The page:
But now I see that good citizens have allowed you people – politicians – to make decisions of convenience, to land us in this hellish firestorm that’s burnt even 145-million-year-old rainforest, for god’s sake. We have allowed you to ignore forty years of ever-increasing warnings from climate scientists. We have allowed you to take funding from those who poison our environment, to support damming our biggest river systems and draining our water basins, to log our national parks, to dig yet more coal from the ground and pretend that sending it to be burnt overseas somehow mitigates our culpability. We have allowed you to fudge numbers and lie relentlessly about Australia’s emissions. We have allowed you to get away with thinking that asking one, polite question about reducing emissions is somehow meaningful. (Hint: It isn’t.) 2050, remember? It will be too late, by then. Far, far too late.

The fear is an emotional reaction, sure, but it isn’t irrational. It is based on hard science. It is based on reading accounts of scientists saying, “this is going even faster than we thought”. It is based on the evidence unfolding right now, here in Australia.

And the rage – well, I’m sorry to say it, Anika, since you’re young and female and supposed to be our hope for the future, but it’s for you. It’s for every time you don’t speak out against the inaction and the hypocrisy, both of our government and our so-called ‘Opposition’.

It’s for allowing party bulldogs on your facebook page to attack anyone who asks Labor to do more.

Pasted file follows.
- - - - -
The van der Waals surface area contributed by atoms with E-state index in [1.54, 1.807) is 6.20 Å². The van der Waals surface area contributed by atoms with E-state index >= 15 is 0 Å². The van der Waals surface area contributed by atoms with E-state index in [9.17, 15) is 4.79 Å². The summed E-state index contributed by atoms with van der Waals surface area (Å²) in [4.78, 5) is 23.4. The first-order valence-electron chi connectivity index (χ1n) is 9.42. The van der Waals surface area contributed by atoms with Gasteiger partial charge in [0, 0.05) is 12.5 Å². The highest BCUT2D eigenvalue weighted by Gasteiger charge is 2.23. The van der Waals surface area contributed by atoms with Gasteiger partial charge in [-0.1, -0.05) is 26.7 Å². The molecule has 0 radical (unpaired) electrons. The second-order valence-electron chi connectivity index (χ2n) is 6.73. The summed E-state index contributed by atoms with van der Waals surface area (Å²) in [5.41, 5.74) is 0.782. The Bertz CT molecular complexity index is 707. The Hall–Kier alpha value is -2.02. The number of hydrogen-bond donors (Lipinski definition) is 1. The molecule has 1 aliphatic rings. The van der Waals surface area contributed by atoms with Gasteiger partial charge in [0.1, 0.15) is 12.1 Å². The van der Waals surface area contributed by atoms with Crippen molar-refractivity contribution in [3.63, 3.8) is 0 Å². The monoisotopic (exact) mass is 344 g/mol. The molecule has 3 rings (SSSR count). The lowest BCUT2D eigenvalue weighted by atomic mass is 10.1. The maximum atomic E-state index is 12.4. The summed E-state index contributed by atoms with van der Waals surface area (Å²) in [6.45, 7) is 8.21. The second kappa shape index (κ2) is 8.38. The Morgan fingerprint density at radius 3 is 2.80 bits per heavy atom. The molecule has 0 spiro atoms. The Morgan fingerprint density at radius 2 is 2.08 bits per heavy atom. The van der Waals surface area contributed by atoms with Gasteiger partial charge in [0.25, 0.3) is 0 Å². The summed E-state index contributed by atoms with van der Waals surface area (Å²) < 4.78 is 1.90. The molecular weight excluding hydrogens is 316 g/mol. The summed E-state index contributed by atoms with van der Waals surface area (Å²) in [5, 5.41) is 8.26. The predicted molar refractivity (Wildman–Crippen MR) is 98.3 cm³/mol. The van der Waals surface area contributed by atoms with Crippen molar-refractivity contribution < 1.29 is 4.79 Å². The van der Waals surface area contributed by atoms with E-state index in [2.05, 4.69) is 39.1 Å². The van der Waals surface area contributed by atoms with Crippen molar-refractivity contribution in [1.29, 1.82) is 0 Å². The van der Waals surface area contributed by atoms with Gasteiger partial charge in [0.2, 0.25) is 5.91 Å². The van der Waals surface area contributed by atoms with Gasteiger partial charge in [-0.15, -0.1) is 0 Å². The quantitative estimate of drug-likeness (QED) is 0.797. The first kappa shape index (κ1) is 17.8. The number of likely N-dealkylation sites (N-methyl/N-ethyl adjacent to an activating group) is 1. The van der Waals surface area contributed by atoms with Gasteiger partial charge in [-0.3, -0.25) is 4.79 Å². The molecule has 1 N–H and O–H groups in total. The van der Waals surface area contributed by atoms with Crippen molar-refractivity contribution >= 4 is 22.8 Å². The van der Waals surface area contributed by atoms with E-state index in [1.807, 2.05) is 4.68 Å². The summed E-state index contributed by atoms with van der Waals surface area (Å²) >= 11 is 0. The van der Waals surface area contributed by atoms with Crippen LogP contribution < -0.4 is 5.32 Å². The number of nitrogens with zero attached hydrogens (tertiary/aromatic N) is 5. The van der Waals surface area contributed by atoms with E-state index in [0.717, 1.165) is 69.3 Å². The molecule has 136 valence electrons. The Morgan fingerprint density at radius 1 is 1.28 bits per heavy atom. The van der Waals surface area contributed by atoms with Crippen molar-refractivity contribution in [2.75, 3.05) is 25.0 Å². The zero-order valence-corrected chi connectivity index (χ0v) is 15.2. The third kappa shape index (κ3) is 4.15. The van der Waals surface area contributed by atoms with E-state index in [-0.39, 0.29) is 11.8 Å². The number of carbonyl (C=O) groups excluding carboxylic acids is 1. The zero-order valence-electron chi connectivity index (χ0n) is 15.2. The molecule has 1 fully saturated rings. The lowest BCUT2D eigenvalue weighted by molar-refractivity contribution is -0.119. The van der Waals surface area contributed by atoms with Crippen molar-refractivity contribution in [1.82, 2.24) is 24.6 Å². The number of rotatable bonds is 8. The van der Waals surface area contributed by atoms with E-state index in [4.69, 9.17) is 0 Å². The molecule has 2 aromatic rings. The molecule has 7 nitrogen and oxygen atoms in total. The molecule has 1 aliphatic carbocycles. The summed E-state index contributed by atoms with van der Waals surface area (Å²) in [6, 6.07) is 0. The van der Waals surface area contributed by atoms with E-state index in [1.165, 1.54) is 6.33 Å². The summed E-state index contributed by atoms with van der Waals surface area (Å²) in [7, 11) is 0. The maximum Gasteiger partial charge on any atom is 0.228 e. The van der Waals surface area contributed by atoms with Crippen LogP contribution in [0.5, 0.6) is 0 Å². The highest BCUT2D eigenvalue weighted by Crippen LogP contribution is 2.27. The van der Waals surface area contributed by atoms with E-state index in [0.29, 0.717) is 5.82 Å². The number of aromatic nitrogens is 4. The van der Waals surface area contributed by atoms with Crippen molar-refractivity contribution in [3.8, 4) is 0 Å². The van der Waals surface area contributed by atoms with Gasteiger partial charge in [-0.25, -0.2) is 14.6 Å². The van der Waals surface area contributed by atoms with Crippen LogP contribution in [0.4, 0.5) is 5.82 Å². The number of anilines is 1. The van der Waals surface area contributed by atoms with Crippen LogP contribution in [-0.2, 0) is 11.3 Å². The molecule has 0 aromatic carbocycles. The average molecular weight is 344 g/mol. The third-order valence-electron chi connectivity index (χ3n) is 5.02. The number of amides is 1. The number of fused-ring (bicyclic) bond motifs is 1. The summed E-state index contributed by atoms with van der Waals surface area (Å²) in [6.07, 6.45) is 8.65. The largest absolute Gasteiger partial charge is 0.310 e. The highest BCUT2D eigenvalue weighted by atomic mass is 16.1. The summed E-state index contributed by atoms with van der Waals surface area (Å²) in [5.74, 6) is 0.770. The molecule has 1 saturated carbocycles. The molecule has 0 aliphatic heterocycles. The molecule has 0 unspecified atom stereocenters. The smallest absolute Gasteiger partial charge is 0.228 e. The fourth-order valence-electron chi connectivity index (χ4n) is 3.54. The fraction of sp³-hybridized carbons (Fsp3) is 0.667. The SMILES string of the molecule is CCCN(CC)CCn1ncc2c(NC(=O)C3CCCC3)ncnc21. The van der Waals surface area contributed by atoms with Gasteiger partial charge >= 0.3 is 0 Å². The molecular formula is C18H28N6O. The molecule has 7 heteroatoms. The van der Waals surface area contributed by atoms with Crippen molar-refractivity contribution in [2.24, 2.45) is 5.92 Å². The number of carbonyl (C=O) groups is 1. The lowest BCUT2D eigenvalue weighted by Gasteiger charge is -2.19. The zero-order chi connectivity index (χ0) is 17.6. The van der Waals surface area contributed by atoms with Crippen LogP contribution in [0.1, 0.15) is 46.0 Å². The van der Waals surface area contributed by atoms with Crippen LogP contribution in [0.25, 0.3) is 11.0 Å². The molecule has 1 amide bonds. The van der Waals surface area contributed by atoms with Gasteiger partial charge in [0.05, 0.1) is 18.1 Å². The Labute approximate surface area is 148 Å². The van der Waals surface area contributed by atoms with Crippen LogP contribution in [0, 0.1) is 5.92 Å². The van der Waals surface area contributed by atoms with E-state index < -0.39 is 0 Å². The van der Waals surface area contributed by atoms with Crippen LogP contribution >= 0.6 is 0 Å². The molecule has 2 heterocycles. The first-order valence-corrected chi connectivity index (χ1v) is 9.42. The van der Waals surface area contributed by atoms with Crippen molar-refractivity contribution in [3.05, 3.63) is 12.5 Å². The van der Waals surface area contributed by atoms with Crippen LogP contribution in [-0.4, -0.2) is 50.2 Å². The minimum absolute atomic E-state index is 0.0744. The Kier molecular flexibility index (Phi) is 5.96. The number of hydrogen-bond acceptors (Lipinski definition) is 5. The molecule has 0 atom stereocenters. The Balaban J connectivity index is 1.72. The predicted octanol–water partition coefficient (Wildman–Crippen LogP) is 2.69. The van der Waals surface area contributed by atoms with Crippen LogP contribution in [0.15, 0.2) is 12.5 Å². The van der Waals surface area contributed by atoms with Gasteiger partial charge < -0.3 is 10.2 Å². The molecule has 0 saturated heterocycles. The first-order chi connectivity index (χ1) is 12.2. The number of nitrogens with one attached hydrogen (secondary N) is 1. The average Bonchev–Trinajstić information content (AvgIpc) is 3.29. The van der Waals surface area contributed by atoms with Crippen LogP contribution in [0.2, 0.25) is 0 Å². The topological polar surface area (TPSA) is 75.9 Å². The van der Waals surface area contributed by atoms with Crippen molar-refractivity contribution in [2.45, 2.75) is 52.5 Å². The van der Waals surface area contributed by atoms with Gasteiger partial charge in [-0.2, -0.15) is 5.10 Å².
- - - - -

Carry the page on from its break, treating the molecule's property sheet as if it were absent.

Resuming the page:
It’s for posting about taking your daughter to a football match (a football match – why not the bloody cricket, while you’re at it, eh?) when you could be sharing information that would lead your electorate to better understand your party’s policies – or indeed, agitating for stronger policies.

It’s for giving speeches about women in politics (a thing I would have cared passionately about, before) as though our children will be free to worry about jobs instead of food and water.

It’s for smiling nicely about your business, playing the exact same game that is already bringing so much hardship, pain and suffering, to so many people.

It’s for not appearing to give one hot damn about the world outside Lilley.

If you want to understand why people glue themselves to roads, Anika, look in the mirror: it is not just our government’s corruption but also your party’s mealy-mouthed inaction that drives us to such acts, in the desperate hope of conveying our need for you to act urgently.

I haven’t participated in any non-violent direct action myself. I’m just saying, I understand it, viscerally. I can absolutely see why so many have lost faith in ‘the system’ and feel they have no other choice but to behave thus. I’m lucky. I’m well-educated, highly literate. I can put my rage and grief into words and I am hugely grateful to the wonderful women at for creating the space and encouraging us to share. To be anything but ‘quiet Australians’.

I have so much fear and rage, I cannot be quiet. As I go about my daily chores – caring for my children and my elderly, demented mother – my heart aches and the words boil in my head. I am so angry – so bloody angry – but I know exactly what to do with my anger. I will use it to speak for others, the ones who cannot put their rage and fear into words. I will use it to get your attention.

So here’s my challenge: Speak and act like you believe in the thousands of scientific papers, over forty years’ worth of evidence, showing that we are on the brink of irrecoverable calamity. Show us that you understand. Show us that you care. Make a noise, Anika. Be a leader, not a party puppet.

I’m doing this, and oh, so much more. What are you doing?

Rebecca Farley